Sports Medicine Association Singapore (SMAS) is the registered society for Sports Medicine and Sports Science professionals in Singapore. Our members represent and embody the multi-disciplinary spirit that is key to the specialty. Our integrated community includes doctors, physiotherapists, podiatrists, sports nutritionists and dieticians, exercise physiologists, sports scientists and sports psychologists. We are a non-profit organisation committed to the promotion of quality Sports Medicine and Sports Science education to the sporting community in Singapore and beyond. c/o Department of Sport & Exercise Medicine, Changi General Hospital, 2 Simei Street 3, Singapore 529889
Follow Us
Image Alt

Sports Medicine Association Singapore


Low Carbohydrate, High Fat (LCHF) diets, otherwise known as ketogenic diets have been touted as the next big thing in endurance sports nutrition. The idea behind ketogenic diets seems simple enough: since glycogen (our carbohydrate storage in muscles and the liver used to fuel exercise) is in limited supply, whereas our fat stores are far more plentiful, is there some way to force our bodies to use fat as a primary fuel source, rather than carbohydrates?

Professor Louise Burke, a world renowned expert in sports nutrition, examined the merits and drawbacks of ketogenic diets for endurance sports performance in a review paper published in 2015. Going on a low carbohydrate (<25% of total calories, typically less than 50g) and high fat (>60% of total calories) diet has four main effects.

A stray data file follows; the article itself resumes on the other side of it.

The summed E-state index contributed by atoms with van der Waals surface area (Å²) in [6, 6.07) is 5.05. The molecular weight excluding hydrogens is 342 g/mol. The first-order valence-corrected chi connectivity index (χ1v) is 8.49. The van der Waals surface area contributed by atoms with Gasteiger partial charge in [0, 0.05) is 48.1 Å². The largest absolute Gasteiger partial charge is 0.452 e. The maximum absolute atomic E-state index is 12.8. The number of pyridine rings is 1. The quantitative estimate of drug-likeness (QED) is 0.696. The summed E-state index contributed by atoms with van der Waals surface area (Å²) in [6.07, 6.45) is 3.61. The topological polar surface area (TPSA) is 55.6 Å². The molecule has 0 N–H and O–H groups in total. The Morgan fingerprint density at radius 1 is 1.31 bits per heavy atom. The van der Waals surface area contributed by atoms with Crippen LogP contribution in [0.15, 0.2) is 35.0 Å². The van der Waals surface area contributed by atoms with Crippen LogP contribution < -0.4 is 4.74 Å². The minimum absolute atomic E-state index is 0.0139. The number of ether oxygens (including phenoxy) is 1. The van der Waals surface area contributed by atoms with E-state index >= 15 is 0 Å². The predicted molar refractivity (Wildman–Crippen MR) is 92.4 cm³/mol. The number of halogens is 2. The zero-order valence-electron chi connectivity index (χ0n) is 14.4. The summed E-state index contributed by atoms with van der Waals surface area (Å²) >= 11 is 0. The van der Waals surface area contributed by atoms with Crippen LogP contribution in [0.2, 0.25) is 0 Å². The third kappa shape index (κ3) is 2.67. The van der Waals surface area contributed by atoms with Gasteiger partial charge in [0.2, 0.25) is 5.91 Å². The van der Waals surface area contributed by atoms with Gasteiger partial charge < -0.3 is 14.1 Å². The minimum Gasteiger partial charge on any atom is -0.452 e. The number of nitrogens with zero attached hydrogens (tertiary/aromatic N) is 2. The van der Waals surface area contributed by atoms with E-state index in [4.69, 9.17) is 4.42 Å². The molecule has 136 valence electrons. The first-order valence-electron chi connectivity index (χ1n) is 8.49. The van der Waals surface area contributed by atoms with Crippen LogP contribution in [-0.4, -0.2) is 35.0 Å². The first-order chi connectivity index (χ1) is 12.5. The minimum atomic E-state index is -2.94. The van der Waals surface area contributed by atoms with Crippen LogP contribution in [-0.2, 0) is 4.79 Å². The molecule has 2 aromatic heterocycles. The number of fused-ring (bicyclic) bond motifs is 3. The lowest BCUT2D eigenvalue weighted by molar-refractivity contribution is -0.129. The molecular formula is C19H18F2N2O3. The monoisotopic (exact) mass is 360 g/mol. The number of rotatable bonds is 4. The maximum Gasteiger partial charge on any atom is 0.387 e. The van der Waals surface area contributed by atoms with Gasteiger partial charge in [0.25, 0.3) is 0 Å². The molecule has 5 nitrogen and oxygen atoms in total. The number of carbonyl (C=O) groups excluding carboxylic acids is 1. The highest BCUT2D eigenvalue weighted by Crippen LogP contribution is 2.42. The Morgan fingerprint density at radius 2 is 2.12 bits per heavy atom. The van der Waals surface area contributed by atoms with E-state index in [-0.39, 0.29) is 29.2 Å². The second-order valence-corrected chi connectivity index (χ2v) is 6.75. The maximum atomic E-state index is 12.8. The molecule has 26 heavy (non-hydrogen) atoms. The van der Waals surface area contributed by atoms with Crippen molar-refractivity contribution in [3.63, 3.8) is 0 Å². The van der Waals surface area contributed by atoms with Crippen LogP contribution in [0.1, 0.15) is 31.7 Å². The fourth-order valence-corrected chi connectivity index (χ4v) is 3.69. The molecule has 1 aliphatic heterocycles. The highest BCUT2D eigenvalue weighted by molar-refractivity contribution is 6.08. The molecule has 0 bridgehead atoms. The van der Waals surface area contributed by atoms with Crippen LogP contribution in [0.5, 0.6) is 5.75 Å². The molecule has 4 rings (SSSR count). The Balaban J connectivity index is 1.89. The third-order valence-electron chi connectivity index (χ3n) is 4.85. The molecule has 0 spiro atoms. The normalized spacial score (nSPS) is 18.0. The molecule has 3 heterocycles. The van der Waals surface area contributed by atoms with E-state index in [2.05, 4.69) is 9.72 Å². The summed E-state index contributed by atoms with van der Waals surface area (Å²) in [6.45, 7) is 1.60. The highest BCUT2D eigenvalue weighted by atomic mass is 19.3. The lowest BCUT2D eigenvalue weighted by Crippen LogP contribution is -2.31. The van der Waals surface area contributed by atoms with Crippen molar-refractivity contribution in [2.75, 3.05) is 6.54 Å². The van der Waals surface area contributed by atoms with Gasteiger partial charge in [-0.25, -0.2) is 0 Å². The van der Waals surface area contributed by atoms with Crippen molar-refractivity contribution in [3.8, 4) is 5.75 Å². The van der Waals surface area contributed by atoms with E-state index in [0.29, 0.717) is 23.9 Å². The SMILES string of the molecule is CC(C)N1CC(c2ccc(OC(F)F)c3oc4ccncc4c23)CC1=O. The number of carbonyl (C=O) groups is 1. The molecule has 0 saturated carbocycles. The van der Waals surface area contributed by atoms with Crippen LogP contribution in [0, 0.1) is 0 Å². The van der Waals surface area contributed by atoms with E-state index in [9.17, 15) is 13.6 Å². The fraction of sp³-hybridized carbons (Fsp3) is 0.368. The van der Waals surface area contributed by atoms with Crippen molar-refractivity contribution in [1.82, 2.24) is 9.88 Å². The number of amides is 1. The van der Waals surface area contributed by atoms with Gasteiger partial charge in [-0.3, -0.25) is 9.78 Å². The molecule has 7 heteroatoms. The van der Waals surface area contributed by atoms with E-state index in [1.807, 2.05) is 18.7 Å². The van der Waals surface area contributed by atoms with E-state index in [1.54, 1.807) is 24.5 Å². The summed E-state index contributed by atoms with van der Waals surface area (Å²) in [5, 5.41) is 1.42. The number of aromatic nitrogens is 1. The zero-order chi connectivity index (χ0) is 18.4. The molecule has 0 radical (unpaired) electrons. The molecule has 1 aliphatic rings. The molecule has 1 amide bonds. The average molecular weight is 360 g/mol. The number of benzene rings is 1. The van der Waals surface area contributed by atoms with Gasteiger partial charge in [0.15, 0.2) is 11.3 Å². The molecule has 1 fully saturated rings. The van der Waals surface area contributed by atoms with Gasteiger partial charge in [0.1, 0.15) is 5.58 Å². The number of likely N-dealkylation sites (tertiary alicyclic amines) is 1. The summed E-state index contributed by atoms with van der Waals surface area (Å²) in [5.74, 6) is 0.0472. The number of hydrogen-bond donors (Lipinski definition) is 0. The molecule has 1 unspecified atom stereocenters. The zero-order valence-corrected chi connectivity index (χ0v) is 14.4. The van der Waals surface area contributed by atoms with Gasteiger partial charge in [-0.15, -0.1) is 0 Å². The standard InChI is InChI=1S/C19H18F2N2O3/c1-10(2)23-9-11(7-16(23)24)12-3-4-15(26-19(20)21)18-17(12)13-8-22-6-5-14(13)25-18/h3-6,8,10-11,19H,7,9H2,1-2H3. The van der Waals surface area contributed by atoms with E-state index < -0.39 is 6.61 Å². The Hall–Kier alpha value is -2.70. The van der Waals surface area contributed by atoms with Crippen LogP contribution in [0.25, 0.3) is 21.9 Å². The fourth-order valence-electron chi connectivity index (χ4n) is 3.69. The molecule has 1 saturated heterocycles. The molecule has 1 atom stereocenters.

• Firstly, a shift from carbohydrate oxidation to fat oxidation as a primary fuel source for exercise can take place in as little as 5 days of eating a LCHF diet.
  • Secondly, there is a downregulation in the body’s carbohydrate metabolising enzymes i.e. the body’s ability to metabolise carbohydrates as an energy source is impaired even when switched back to a normal carbohydrate diet.
  • Thirdly, there may be some benefits to performance at a sub-maximal level (around 60% VO2 max).
  • Fourthly, the ability to do high intensity work is adversely affected. Going on a LCHF/ketogenic diet also seems to have a favourable effect on reducing body fat levels; however, it comes at the cost of the ability to do high intensity work.

Athletes who plan to go on a LCHF/ketogenic diet in the long run should be aware of these affects and be prepared to change their training programme towards longer, sub-maximal exercise. Switching back to a normal carbohydrate intake is unlikely to result in a performance improvement for high intensity work, and may possibly lead to higher body fat levels. Ketogenic diets can thus be likened to a ‘one-way’ ticket for a change in substrate utilization for exercise – there’s no turning back!

Article Link: